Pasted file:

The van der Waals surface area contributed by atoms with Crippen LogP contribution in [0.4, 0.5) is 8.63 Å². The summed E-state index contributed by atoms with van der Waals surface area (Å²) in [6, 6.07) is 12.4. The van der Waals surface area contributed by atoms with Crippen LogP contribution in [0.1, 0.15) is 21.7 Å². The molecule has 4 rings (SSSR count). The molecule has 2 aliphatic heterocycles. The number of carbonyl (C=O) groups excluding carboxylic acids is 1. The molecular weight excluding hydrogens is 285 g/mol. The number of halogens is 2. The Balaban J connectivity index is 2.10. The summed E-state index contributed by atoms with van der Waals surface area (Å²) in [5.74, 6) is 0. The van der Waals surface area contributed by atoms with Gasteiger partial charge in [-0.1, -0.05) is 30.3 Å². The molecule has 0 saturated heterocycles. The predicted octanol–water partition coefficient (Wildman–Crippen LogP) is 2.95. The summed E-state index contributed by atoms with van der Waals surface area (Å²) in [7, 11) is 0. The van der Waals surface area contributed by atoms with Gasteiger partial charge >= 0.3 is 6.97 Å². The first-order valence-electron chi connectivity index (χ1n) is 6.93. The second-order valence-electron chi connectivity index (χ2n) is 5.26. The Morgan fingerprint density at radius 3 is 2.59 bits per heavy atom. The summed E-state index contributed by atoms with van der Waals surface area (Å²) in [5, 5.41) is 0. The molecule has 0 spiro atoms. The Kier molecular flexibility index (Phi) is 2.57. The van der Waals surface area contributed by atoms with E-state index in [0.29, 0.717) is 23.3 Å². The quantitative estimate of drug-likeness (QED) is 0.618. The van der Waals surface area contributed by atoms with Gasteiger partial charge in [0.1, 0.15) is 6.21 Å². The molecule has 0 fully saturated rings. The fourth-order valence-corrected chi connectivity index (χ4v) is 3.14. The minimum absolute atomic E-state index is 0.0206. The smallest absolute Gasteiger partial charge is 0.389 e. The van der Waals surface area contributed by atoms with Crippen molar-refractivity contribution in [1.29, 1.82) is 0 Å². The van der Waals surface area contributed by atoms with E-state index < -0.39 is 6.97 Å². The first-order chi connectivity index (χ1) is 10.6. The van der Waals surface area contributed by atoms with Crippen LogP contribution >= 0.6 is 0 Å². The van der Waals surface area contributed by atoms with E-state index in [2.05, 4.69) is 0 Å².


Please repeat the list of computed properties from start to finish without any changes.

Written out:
The van der Waals surface area contributed by atoms with Crippen LogP contribution in [0.4, 0.5) is 8.63 Å². The summed E-state index contributed by atoms with van der Waals surface area (Å²) in [6, 6.07) is 12.4. The van der Waals surface area contributed by atoms with Crippen LogP contribution in [0.1, 0.15) is 21.7 Å². The molecule has 4 rings (SSSR count). The molecule has 2 aliphatic heterocycles. The number of carbonyl (C=O) groups excluding carboxylic acids is 1. The molecular weight excluding hydrogens is 285 g/mol. The number of halogens is 2. The Balaban J connectivity index is 2.10. The summed E-state index contributed by atoms with van der Waals surface area (Å²) in [5.74, 6) is 0. The van der Waals surface area contributed by atoms with Gasteiger partial charge in [-0.1, -0.05) is 30.3 Å². The molecule has 0 saturated heterocycles. The predicted octanol–water partition coefficient (Wildman–Crippen LogP) is 2.95. The summed E-state index contributed by atoms with van der Waals surface area (Å²) in [7, 11) is 0. The van der Waals surface area contributed by atoms with Gasteiger partial charge >= 0.3 is 6.97 Å². The first-order valence-electron chi connectivity index (χ1n) is 6.93. The second-order valence-electron chi connectivity index (χ2n) is 5.26. The Morgan fingerprint density at radius 3 is 2.59 bits per heavy atom. The summed E-state index contributed by atoms with van der Waals surface area (Å²) in [5, 5.41) is 0. The molecule has 0 spiro atoms. The Kier molecular flexibility index (Phi) is 2.57. The van der Waals surface area contributed by atoms with E-state index in [0.29, 0.717) is 23.3 Å². The quantitative estimate of drug-likeness (QED) is 0.618. The van der Waals surface area contributed by atoms with Gasteiger partial charge in [0.1, 0.15) is 6.21 Å². The molecule has 0 fully saturated rings. The fourth-order valence-corrected chi connectivity index (χ4v) is 3.14. The minimum absolute atomic E-state index is 0.0206. The smallest absolute Gasteiger partial charge is 0.389 e. The van der Waals surface area contributed by atoms with Crippen molar-refractivity contribution in [1.29, 1.82) is 0 Å². The van der Waals surface area contributed by atoms with E-state index < -0.39 is 6.97 Å². The first-order chi connectivity index (χ1) is 10.6. The van der Waals surface area contributed by atoms with Crippen LogP contribution >= 0.6 is 0 Å². The van der Waals surface area contributed by atoms with E-state index in [2.05, 4.69) is 0 Å².